“Rights to government assistance,” Liu insists, “are essential to liberty,” and therefore a fundamental right. And Europe proves it! The “experiences of other nations suggest that the existence of such rights is compatible with constitutionalism.” Goodwin Liu says every form of welfare is a constitutional right — meaning we cannot any longer debate the propriety or extent of any government hand-out — it’s a constitutional right. We neatly remove from the political realm, according to Liu, every argument about health care, education, housing, and welfare payments — because these are “constitutional rights.”

If ever there were a reason for Republicans — for Americans generally — to oppose a judicial nominee — this is it.

This is why presidential elections profoundly matter. President Obama wants Goodwin Liu on the Ninth Circuit, and the left is touting Goodwin Liu as a future Supreme Court nominee. And Goodwin Liu represents the most substantial change to our understanding of the Constitution in this generation.

Republican Senator Jeff Sessions says of Liu: “His record reveals that he believes the Constitution is a fluid, evolving document with no fixed meaning.”  No, only half-right — and in part, dangerously wrong. Goodwin Liu believes the Constitution “fixes” a host of “rights” and takes them forever out of the realm of political debate.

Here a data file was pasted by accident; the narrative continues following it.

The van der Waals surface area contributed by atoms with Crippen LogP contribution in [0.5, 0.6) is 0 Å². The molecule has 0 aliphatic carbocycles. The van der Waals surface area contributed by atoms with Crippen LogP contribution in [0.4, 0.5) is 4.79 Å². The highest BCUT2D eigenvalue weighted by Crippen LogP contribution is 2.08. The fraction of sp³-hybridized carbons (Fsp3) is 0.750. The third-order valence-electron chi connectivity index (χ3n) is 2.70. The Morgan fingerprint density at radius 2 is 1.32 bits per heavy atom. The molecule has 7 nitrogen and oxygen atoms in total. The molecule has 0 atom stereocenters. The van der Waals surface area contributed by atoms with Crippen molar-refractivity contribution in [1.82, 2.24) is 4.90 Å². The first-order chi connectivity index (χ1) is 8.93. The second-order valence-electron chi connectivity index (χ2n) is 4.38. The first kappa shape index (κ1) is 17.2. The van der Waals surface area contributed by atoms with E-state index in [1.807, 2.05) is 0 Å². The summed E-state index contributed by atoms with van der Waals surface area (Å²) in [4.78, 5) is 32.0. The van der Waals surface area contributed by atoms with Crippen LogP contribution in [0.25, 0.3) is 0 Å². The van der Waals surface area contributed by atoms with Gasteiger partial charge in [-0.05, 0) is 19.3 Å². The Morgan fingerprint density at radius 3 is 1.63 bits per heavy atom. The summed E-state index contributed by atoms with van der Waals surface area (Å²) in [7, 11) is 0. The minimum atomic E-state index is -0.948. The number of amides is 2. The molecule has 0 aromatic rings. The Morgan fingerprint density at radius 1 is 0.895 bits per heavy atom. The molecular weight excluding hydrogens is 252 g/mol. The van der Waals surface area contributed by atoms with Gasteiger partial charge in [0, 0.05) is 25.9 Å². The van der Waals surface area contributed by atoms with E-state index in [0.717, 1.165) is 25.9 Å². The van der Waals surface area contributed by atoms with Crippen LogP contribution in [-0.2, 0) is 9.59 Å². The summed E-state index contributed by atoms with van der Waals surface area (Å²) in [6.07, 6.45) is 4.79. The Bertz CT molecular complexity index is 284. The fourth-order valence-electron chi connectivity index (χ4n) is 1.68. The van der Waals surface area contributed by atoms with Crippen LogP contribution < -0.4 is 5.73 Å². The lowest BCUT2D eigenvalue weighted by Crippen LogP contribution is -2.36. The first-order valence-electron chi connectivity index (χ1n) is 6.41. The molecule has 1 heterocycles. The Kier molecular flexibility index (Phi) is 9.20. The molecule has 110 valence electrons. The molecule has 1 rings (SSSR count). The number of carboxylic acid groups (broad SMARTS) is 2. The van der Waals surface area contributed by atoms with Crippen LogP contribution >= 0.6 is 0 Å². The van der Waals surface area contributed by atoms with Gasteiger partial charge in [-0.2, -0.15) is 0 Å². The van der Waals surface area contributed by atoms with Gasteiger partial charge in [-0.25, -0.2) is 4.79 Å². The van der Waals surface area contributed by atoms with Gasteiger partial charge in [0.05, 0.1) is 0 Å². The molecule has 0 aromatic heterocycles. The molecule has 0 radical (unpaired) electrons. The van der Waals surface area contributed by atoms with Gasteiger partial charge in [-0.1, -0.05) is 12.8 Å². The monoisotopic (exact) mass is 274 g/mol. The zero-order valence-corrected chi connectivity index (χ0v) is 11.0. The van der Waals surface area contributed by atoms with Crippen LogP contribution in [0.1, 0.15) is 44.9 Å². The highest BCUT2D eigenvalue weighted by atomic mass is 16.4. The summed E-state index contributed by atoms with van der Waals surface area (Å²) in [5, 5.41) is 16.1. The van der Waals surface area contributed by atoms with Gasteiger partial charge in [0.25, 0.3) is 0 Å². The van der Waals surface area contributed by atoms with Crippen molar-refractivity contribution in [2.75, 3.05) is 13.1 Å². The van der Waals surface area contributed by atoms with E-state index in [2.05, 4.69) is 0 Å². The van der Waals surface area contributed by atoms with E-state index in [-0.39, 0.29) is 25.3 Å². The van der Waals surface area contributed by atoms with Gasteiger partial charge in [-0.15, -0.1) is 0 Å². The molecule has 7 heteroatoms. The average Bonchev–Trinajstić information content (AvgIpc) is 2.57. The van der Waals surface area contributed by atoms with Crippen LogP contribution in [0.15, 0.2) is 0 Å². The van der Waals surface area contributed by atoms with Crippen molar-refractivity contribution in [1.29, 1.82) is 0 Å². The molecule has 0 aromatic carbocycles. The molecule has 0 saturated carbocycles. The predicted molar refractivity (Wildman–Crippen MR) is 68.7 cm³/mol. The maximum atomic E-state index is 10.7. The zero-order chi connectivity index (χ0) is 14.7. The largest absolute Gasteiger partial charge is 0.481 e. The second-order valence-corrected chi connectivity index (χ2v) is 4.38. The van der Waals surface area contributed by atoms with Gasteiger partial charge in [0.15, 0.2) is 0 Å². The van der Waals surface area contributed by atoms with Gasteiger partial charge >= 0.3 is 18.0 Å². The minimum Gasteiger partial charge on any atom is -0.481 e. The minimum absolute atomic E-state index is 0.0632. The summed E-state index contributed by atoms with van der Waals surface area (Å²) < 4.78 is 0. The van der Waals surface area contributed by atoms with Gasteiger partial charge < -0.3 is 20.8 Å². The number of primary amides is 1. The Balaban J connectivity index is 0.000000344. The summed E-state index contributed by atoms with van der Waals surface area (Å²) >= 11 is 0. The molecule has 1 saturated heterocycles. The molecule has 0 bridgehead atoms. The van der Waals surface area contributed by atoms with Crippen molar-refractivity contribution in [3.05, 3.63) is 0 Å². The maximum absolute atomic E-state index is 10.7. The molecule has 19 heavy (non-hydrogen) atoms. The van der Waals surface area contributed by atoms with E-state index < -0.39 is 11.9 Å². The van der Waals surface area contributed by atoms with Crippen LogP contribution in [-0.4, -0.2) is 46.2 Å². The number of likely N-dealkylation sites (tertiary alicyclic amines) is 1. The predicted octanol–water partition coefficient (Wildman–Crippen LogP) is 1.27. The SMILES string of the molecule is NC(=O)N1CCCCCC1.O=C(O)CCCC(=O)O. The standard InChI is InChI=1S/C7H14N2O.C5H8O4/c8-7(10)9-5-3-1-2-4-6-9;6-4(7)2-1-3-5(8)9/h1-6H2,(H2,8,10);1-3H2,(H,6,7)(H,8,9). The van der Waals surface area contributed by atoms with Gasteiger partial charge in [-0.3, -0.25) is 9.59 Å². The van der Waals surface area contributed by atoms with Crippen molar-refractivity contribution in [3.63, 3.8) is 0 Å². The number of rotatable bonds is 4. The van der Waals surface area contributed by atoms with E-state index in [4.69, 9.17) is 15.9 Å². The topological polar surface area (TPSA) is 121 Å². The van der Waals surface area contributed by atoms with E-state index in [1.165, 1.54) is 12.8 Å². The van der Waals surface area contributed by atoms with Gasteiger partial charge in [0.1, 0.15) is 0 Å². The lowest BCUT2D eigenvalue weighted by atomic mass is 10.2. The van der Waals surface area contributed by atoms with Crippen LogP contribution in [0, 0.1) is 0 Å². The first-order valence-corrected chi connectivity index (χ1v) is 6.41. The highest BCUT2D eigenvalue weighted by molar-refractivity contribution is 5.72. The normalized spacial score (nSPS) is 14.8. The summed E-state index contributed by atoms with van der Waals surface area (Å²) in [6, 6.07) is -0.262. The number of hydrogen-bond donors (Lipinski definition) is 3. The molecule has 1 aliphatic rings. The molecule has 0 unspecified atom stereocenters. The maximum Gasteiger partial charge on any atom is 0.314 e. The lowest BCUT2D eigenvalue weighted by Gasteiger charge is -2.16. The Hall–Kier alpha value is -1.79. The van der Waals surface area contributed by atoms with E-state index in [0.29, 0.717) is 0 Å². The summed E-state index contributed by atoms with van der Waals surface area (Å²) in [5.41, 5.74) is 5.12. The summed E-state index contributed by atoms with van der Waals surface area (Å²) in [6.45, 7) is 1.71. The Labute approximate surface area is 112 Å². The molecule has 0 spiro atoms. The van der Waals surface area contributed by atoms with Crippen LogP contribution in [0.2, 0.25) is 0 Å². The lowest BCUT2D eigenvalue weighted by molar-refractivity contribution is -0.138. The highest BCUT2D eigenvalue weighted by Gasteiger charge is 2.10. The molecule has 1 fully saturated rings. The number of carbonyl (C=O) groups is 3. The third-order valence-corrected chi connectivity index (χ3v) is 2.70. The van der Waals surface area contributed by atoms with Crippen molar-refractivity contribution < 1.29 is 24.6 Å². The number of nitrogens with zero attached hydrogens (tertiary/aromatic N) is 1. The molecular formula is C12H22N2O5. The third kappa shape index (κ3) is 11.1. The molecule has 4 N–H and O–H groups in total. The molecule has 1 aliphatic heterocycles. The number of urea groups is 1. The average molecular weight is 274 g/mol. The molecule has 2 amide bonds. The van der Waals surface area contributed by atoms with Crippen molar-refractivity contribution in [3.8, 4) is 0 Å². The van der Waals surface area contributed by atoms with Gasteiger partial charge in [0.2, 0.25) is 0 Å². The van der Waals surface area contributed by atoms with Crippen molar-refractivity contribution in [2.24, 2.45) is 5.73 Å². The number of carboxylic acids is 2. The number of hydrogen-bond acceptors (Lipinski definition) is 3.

The road to serfdom begins with the kind of judiciary Goodwin Liu envisions.

Judicial Nomination Politics: Don’t Punish Lindsey Graham For This One

President Obama’s nominee for the Supreme Court, Elena Kagan, gets a thumbs-up from the Senate Judiciary Committee, with South Carolina Republican Lindsey Graham joining the Democrats in voting Yes.  The Washington Post‘s Dana Milbank praises Senator Lindsey Graham’s vote, prompting a fierce denunciation from Ed Whelan and others.

Sorry Ed, you marshal facts well and ably point out some of the biases in Milbank’s piece — but I’m with Senator Graham on this one.  It’s a bad idea to demonize Senator Graham on this vote.  I’ve written of my own skepticism about Elena Kagan, in particular, her hypocritical, and, I believe, indefensible, position with respect to the Don’t-Ask-Don’t-Tell policy imposed upon the military by President Clinton and Congress.  But I don’t think that position disqualifies her categorically from confirmation as a Supreme Court Justice when the elected president of the United States says she is qualified.

I agree with Senator Graham.  Elections have consequences.  One consequence — of, I hope, ever greater notoriety — is that conservative presidents nominate conservative jurists to the bench, and liberal presidents nominate liberal jurists to the bench.  I want every American, of every stripe, to appreciate that consequence, because it is one of the most significant — and, given the power of our judiciary, one of the most far-reaching.  Senator Graham’s vote promotes that understanding.  And whenever henceforth we are tempted as a nation to vote for a presidential candidate, despite our disagreement with his or her political philosophy, let the opinions that Elena Kagan will write remind us of consequences.